The Islamic State (IS) militant group has been driven out of most of the northern Syrian town of Kobane, a Kurdish commander has told the BBC.
Baharin Kandal said IS fighters had retreated from all areas, except for two pockets of resistance in the east.
US-led air strikes have helped push back the militants, with another 14 conducted over the past 24 hours.
Meanwhile, the new UN human rights commissioner has called IS a "potentially genocidal" movement.
Zeid Ra'ad al Hussein described the group as the antithesis of human rights.
Speaking by phone, Kurdish commander Baharin Kandal told the BBC's Kasra Naji that she hoped the city would be "liberated soon".
Ms Kandal said her militia group had been receiving arms, supplies and fighters but she refused to say how, reports our correspondent, who is on the Turkish border near Kobane.
At the scene: BBC's Kasra Naji on the Turkey-Syria border
Kurdish defenders have victory in their sights. After exactly a month of fighting, they say they have driven Islamic State from most of the city.
But from a hilltop across the border in Turkey, it is clear there is still fighting going on, particularly in the north of the city. Small and heavy arms fire can be heard, as well as occasional explosions. There have also been several air strikes this afternoon by the US-led coalition.
One 32-year-old Kurdish militia commander, who leads the fighting in the east of the city, told me she hoped the city would be "fully liberated" very soon.
Her comments reflect an air of optimism here in Turkey among the Kobane refugees who are hoping to go back to their town in the next few days.
The battle for Kobane, which is also known as Ayn al-Arab, is regarded as a major test of whether the US-led coalition's air campaign can push back IS.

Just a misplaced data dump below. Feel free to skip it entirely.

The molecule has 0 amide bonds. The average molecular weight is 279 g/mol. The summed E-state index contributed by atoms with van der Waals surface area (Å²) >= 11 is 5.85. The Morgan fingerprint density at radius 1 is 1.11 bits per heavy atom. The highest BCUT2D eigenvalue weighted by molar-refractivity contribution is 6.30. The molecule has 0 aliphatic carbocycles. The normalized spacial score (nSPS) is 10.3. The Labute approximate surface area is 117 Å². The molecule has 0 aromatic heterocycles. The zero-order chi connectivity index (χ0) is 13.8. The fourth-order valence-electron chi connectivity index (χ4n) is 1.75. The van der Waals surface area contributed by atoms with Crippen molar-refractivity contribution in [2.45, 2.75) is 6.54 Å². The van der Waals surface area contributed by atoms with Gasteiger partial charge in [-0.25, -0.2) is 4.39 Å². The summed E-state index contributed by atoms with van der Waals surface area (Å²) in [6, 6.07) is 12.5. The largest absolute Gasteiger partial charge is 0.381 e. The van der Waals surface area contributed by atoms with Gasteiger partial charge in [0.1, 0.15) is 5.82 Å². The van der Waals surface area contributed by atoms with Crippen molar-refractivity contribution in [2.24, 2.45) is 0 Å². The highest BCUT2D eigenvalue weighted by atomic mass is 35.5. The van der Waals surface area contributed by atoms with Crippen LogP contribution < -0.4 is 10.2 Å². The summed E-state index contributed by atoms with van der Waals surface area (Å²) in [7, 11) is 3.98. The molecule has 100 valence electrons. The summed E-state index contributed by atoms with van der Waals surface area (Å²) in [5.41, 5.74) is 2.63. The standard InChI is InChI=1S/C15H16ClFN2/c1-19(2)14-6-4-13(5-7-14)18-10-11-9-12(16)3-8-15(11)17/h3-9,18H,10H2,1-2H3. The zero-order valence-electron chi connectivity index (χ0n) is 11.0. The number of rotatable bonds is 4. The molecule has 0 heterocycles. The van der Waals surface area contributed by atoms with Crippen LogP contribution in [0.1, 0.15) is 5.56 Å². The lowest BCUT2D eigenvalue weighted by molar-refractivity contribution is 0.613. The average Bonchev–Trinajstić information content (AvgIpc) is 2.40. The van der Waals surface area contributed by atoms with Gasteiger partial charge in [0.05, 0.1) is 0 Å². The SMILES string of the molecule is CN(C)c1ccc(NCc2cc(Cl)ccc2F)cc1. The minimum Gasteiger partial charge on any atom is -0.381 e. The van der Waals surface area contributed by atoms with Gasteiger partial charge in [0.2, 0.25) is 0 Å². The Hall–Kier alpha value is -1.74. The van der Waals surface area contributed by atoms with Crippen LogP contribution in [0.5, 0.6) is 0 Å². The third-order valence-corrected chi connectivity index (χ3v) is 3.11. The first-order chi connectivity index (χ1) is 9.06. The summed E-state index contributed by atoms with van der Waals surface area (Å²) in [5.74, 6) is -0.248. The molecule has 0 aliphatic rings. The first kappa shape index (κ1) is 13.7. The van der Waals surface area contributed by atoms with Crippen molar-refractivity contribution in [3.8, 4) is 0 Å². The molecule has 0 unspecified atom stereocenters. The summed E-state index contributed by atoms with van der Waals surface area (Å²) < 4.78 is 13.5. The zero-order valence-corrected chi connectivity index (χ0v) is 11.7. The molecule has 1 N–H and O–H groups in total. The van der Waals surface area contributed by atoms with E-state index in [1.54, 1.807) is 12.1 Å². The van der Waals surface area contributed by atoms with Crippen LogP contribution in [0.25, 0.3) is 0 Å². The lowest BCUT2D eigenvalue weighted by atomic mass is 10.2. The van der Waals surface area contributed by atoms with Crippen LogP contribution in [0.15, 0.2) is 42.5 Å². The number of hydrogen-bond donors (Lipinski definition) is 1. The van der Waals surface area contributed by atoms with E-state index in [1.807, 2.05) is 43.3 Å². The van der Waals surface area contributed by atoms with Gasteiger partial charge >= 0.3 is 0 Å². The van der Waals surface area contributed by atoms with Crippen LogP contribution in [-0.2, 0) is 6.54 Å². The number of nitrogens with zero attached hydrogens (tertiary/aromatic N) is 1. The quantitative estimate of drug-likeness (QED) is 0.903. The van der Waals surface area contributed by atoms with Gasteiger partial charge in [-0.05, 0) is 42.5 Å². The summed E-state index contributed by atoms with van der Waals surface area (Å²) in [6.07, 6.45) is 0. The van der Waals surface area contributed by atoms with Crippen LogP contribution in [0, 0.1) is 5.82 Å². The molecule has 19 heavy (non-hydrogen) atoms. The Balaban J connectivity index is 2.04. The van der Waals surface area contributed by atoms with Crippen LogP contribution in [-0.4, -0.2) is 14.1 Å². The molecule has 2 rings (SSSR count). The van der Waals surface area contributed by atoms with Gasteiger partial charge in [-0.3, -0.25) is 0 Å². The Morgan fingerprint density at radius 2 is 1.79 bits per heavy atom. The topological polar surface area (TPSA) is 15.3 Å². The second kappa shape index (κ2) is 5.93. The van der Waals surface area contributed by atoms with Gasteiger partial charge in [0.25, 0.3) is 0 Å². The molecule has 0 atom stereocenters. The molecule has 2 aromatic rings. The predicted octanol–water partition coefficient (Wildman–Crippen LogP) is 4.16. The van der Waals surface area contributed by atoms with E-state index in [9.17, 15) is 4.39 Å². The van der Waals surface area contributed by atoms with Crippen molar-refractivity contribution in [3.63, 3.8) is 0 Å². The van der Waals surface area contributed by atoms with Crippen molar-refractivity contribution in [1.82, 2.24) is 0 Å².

US Central Command said that bomber and fighter aircraft had conducted 14 air strikes on Wednesday and Thursday, all of them targeting IS around Kobane.
The strikes "successfully struck 19 IS buildings, two IS command posts, three IS fighting positions, three IS sniper positions, one IS staging location and one IS heavy machine gun", a statement said.
It said the air strikes had "continued to slow IS advances, but that the security situation on the ground in Kobane remains tenuous".
A Kurdish official in Kobane, Idris Nassen, confirmed to the AFP news agency that IS had pulled back from some areas and that "the international coalition has fought IS more effectively during the last few days".
But he warned: "We need more air strikes, as well as weaponry and ammunition to fight them on the ground."
New propaganda film
Meanwhile, IS militants released another propaganda video featuring British hostage John Cantlie on Thursday.
The journalist, who was kidnapped in Syria in 2012, has appeared in several videos released by IS that have all followed the same format - with Mr Cantlie addressing the camera from behind a desk.
There are no signs of violence in the videos but Mr Cantlie has made it clear he is speaking as a prisoner whose life is in danger.
Earlier, Zeid Ra'ad al Hussein, the new UN human rights commissioner, described IS as the antithesis of human rights and "a diabolical, potentially genocidal movement".
He said: "The way it has spread its tentacles into other countries, employing social media and the internet to brainwash and recruit people from across the globe, reveals it to be the product of a perverse and lethal marriage of a new form of nihilism with the digital age."
Activists say more than 600 people have been killed since the jihadist group launched its assault on Kobane a month ago.
More than 160,000 people have fled the mainly Kurdish town in the face of the IS advance.
Capturing the town would give the group unbroken control of a long stretch of the Syrian-Turkish border.
IS fighters, who have seized large areas in Syria and Iraq, have gained a reputation for brutal tactics, including mass killings and beheadings of soldiers and journalists.